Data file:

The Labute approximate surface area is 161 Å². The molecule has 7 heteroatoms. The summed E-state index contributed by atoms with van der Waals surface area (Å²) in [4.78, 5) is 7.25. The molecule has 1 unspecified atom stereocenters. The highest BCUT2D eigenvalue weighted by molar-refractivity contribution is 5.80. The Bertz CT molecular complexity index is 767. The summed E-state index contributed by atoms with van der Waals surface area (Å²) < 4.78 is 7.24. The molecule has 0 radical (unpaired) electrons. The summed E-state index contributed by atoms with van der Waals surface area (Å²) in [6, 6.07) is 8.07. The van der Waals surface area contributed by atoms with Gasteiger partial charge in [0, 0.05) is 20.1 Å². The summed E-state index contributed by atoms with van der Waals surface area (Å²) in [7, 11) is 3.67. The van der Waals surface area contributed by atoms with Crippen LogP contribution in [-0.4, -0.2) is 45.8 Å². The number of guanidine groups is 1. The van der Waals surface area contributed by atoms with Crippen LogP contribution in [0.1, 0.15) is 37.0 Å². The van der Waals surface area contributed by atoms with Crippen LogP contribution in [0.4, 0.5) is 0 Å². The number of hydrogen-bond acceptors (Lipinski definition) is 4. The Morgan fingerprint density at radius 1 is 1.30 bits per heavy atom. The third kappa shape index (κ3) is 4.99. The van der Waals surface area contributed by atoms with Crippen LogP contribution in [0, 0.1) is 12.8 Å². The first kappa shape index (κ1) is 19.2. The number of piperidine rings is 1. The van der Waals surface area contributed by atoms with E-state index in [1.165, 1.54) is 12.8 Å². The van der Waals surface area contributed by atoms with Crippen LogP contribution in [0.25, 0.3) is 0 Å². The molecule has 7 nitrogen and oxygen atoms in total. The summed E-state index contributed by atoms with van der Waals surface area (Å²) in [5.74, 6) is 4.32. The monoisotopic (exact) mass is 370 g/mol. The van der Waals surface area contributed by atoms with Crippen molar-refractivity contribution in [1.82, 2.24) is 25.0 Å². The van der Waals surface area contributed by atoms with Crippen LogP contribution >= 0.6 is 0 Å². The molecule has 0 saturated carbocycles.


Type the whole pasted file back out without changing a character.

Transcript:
The Labute approximate surface area is 161 Å². The molecule has 7 heteroatoms. The summed E-state index contributed by atoms with van der Waals surface area (Å²) in [4.78, 5) is 7.25. The molecule has 1 unspecified atom stereocenters. The highest BCUT2D eigenvalue weighted by molar-refractivity contribution is 5.80. The Bertz CT molecular complexity index is 767. The summed E-state index contributed by atoms with van der Waals surface area (Å²) < 4.78 is 7.24. The molecule has 0 radical (unpaired) electrons. The summed E-state index contributed by atoms with van der Waals surface area (Å²) in [6, 6.07) is 8.07. The van der Waals surface area contributed by atoms with Gasteiger partial charge in [0, 0.05) is 20.1 Å². The summed E-state index contributed by atoms with van der Waals surface area (Å²) in [7, 11) is 3.67. The van der Waals surface area contributed by atoms with Crippen LogP contribution in [-0.4, -0.2) is 45.8 Å². The number of guanidine groups is 1. The van der Waals surface area contributed by atoms with Crippen LogP contribution in [0.1, 0.15) is 37.0 Å². The van der Waals surface area contributed by atoms with Crippen LogP contribution in [0.4, 0.5) is 0 Å². The number of hydrogen-bond acceptors (Lipinski definition) is 4. The Morgan fingerprint density at radius 1 is 1.30 bits per heavy atom. The third kappa shape index (κ3) is 4.99. The van der Waals surface area contributed by atoms with Crippen LogP contribution in [0, 0.1) is 12.8 Å². The first kappa shape index (κ1) is 19.2. The number of piperidine rings is 1. The van der Waals surface area contributed by atoms with E-state index in [1.165, 1.54) is 12.8 Å². The van der Waals surface area contributed by atoms with Crippen LogP contribution in [0.25, 0.3) is 0 Å². The molecule has 7 nitrogen and oxygen atoms in total. The summed E-state index contributed by atoms with van der Waals surface area (Å²) in [5.74, 6) is 4.32. The monoisotopic (exact) mass is 370 g/mol. The van der Waals surface area contributed by atoms with Crippen molar-refractivity contribution in [1.82, 2.24) is 25.0 Å². The van der Waals surface area contributed by atoms with Crippen LogP contribution >= 0.6 is 0 Å². The molecule has 0 saturated carbocycles.